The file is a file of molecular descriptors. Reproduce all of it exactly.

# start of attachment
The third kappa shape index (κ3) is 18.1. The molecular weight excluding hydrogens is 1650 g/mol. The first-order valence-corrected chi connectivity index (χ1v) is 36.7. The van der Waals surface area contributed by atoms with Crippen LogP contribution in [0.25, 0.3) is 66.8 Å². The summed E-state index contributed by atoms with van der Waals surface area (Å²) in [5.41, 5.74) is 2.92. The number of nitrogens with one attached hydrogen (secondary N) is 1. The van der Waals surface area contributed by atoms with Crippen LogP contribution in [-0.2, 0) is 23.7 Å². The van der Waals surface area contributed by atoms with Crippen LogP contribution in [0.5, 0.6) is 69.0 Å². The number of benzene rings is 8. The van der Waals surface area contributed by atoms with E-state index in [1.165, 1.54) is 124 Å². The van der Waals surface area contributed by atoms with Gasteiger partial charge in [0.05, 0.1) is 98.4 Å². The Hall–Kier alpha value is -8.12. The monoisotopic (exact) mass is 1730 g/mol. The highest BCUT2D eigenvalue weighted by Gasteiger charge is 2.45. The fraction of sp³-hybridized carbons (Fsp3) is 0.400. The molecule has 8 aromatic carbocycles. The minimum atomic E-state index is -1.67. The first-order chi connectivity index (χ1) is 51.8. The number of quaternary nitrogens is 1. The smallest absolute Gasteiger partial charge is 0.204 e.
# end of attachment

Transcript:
The third kappa shape index (κ3) is 18.1. The molecular weight excluding hydrogens is 1650 g/mol. The first-order valence-corrected chi connectivity index (χ1v) is 36.7. The van der Waals surface area contributed by atoms with Crippen LogP contribution in [0.25, 0.3) is 66.8 Å². The summed E-state index contributed by atoms with van der Waals surface area (Å²) in [5.41, 5.74) is 2.92. The number of nitrogens with one attached hydrogen (secondary N) is 1. The van der Waals surface area contributed by atoms with Crippen LogP contribution in [-0.2, 0) is 23.7 Å². The van der Waals surface area contributed by atoms with Crippen LogP contribution in [0.5, 0.6) is 69.0 Å². The number of benzene rings is 8. The van der Waals surface area contributed by atoms with E-state index in [1.165, 1.54) is 124 Å². The van der Waals surface area contributed by atoms with Gasteiger partial charge in [0.05, 0.1) is 98.4 Å². The Hall–Kier alpha value is -8.12. The monoisotopic (exact) mass is 1730 g/mol. The highest BCUT2D eigenvalue weighted by Gasteiger charge is 2.45. The fraction of sp³-hybridized carbons (Fsp3) is 0.400. The molecule has 8 aromatic carbocycles. The minimum atomic E-state index is -1.67. The first-order chi connectivity index (χ1) is 51.8. The number of quaternary nitrogens is 1. The smallest absolute Gasteiger partial charge is 0.204 e.